Coming pretty much straight from the London riots to the Libyan revolution has made me more contemptuous than ever of Britain’s self-pitying, self-indulgent, social-security-claiming insurrectionaries. For all the fear and death, Tripoli’s uprising has been far more disciplined. Cool young rebels, in their bandanas and Free Libya T-shirts, guard the streets. Barely a shop has been looted, and trainers are still changing hands in the normal way. Only one group of people, in fact, is brazenly disregarding private property and disrespecting the law: western journalists.
In the continuing absence of Colonel Gaddafi, there is only one other thing that most hacks want to find: the definitive government document proving that, say, Tony Blair agreed to overlook the killing of WPC Yvonne Fletcher in return for a personal, lifetime supply of uranium yellowcake. Like Gaddafi himself, we feel, it must be out there somewhere, and no government building or politician’s residence is safe.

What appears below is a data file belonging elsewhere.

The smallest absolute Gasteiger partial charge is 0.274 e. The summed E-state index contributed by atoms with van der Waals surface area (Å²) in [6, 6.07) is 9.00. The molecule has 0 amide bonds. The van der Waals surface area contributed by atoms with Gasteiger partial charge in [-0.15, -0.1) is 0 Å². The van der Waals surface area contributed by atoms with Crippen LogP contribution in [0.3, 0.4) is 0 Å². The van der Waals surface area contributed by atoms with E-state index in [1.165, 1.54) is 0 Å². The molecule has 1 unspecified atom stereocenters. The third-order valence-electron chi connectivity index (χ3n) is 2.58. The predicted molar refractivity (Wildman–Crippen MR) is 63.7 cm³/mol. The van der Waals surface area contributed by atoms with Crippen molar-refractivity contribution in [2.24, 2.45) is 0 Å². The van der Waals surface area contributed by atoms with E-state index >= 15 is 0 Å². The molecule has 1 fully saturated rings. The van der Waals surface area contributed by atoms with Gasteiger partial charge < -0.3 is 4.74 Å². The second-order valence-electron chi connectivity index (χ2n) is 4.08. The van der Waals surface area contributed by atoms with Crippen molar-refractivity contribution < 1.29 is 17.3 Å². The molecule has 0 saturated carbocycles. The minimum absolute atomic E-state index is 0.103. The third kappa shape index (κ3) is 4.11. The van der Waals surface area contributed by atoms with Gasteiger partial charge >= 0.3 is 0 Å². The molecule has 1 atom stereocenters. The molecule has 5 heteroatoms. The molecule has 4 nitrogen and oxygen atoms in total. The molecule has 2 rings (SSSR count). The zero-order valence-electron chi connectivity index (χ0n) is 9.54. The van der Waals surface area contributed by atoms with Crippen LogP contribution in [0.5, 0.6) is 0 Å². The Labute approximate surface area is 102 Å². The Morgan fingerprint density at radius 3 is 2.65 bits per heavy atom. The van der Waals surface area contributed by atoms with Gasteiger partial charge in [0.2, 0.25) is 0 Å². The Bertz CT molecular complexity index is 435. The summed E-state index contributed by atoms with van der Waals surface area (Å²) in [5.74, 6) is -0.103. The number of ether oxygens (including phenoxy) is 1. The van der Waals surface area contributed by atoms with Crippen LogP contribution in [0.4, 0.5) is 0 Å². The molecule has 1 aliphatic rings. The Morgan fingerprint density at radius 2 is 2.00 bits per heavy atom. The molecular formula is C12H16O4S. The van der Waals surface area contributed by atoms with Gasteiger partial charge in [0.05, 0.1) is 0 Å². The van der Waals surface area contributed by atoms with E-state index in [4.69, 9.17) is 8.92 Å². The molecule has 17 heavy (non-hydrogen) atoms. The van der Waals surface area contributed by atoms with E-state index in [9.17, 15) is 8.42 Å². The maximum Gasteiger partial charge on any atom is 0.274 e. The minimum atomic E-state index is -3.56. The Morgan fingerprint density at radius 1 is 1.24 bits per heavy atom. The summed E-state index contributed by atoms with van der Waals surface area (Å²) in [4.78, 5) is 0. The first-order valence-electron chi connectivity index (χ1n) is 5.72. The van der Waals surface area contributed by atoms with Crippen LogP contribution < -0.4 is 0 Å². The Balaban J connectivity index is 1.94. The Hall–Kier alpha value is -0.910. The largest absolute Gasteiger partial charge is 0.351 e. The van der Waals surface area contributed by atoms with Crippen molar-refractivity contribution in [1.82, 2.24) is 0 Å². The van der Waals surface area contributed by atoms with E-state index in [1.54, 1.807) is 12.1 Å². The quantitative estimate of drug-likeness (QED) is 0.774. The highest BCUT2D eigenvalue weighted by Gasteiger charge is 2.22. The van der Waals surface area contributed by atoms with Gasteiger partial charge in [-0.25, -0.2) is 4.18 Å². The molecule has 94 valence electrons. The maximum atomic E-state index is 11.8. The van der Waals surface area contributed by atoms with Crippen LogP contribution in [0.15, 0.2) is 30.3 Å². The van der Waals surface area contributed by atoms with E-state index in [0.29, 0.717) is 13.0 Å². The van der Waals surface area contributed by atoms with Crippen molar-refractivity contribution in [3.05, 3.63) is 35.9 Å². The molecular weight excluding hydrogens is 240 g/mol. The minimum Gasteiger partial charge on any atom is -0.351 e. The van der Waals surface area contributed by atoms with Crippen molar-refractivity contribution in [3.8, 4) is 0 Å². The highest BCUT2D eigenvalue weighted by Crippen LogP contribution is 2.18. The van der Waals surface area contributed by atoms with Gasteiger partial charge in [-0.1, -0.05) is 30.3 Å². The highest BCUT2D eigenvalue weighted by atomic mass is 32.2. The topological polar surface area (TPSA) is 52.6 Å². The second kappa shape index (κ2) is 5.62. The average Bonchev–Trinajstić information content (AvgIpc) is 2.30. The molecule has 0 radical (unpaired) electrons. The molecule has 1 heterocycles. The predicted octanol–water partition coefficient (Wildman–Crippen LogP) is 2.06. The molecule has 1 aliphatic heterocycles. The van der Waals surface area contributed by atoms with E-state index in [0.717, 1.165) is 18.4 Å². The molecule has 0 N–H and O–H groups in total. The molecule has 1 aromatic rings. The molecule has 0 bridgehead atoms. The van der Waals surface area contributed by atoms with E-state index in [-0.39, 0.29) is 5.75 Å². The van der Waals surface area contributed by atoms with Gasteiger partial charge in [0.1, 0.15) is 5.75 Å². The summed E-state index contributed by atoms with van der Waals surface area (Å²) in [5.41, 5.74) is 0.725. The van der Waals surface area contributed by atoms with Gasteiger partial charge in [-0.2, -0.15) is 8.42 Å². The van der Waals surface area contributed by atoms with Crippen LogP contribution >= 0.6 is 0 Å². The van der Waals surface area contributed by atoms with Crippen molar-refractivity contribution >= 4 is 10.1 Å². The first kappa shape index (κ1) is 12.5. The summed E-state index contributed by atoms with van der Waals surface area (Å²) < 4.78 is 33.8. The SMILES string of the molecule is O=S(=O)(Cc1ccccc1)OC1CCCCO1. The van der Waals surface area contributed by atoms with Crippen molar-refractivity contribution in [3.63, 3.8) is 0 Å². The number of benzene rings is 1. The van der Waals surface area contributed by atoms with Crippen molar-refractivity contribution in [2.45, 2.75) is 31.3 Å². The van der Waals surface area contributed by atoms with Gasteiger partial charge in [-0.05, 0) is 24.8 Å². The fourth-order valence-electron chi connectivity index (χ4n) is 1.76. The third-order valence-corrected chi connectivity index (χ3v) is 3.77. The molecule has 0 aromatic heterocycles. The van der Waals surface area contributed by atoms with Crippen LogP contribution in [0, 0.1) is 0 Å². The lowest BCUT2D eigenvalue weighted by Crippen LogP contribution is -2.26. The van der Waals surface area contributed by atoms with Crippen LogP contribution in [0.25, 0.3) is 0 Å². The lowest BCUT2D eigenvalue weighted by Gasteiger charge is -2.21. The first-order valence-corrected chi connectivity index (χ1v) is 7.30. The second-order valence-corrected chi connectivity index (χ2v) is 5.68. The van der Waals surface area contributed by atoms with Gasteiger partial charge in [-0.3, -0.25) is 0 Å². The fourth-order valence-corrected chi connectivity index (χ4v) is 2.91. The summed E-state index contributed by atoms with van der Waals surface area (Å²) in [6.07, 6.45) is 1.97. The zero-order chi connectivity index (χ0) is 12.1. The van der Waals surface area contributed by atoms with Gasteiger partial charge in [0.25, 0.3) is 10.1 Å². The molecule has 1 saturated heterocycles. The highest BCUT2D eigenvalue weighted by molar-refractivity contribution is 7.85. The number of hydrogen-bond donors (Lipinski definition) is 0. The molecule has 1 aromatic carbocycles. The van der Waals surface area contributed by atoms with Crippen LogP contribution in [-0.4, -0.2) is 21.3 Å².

So here’s the routine. You screech up to the relevant premises. Actually, that’s an exaggeration: there are no addresses in Libya, so you drive wearily up to the relevant premises, having spent an hour or two asking round the neighbourhood for it. There are none of the handy ways we find people in England, such as the electoral roll (there hasn’t, until now, been much call for voting in these parts). Last week was also Eid, the end of Ramadan, so the streets were almost empty of people to ask: imagine trying to find Peter Mandelson’s house on Christmas Day, knowing only that it is somewhere in north London.
You then talk your way in (or, in the case of the British ambassador’s residence, climb over the wall). At government offices, as Libya’s new rulers start to get their acts together, things are tightening up, so our focus has shifted to the private homes of senior regime members, now deserted as their former occupants join 4 x 4 convoys to Algeria and Niger.